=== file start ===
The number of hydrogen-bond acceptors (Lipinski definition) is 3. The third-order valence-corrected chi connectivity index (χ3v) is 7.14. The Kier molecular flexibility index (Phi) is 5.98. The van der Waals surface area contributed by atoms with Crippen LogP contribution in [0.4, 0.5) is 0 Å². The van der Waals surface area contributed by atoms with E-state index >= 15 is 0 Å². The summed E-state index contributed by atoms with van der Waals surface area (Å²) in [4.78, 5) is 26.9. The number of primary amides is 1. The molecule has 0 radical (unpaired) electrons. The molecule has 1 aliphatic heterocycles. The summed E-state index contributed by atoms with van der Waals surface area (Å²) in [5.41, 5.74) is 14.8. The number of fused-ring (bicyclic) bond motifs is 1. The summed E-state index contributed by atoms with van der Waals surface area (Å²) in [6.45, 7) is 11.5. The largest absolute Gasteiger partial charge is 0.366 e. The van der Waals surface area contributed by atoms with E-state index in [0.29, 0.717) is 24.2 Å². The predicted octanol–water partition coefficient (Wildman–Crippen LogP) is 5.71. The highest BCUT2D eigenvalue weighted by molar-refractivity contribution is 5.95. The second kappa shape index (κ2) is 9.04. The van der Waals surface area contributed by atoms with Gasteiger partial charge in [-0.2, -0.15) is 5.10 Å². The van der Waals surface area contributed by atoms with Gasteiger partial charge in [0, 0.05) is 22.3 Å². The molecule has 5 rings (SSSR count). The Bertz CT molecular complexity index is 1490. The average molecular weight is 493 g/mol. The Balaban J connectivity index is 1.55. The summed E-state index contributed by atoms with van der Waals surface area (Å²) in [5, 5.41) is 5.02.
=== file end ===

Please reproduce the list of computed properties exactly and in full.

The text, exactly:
The number of hydrogen-bond acceptors (Lipinski definition) is 3. The third-order valence-corrected chi connectivity index (χ3v) is 7.14. The Kier molecular flexibility index (Phi) is 5.98. The van der Waals surface area contributed by atoms with Crippen LogP contribution in [0.4, 0.5) is 0 Å². The van der Waals surface area contributed by atoms with E-state index >= 15 is 0 Å². The summed E-state index contributed by atoms with van der Waals surface area (Å²) in [4.78, 5) is 26.9. The number of primary amides is 1. The molecule has 0 radical (unpaired) electrons. The molecule has 1 aliphatic heterocycles. The summed E-state index contributed by atoms with van der Waals surface area (Å²) in [5.41, 5.74) is 14.8. The number of fused-ring (bicyclic) bond motifs is 1. The summed E-state index contributed by atoms with van der Waals surface area (Å²) in [6.45, 7) is 11.5. The largest absolute Gasteiger partial charge is 0.366 e. The van der Waals surface area contributed by atoms with E-state index in [0.29, 0.717) is 24.2 Å². The predicted octanol–water partition coefficient (Wildman–Crippen LogP) is 5.71. The highest BCUT2D eigenvalue weighted by molar-refractivity contribution is 5.95. The second kappa shape index (κ2) is 9.04. The van der Waals surface area contributed by atoms with Gasteiger partial charge in [-0.2, -0.15) is 5.10 Å². The van der Waals surface area contributed by atoms with Gasteiger partial charge in [0, 0.05) is 22.3 Å². The molecule has 5 rings (SSSR count). The Bertz CT molecular complexity index is 1490. The average molecular weight is 493 g/mol. The Balaban J connectivity index is 1.55. The summed E-state index contributed by atoms with van der Waals surface area (Å²) in [5, 5.41) is 5.02.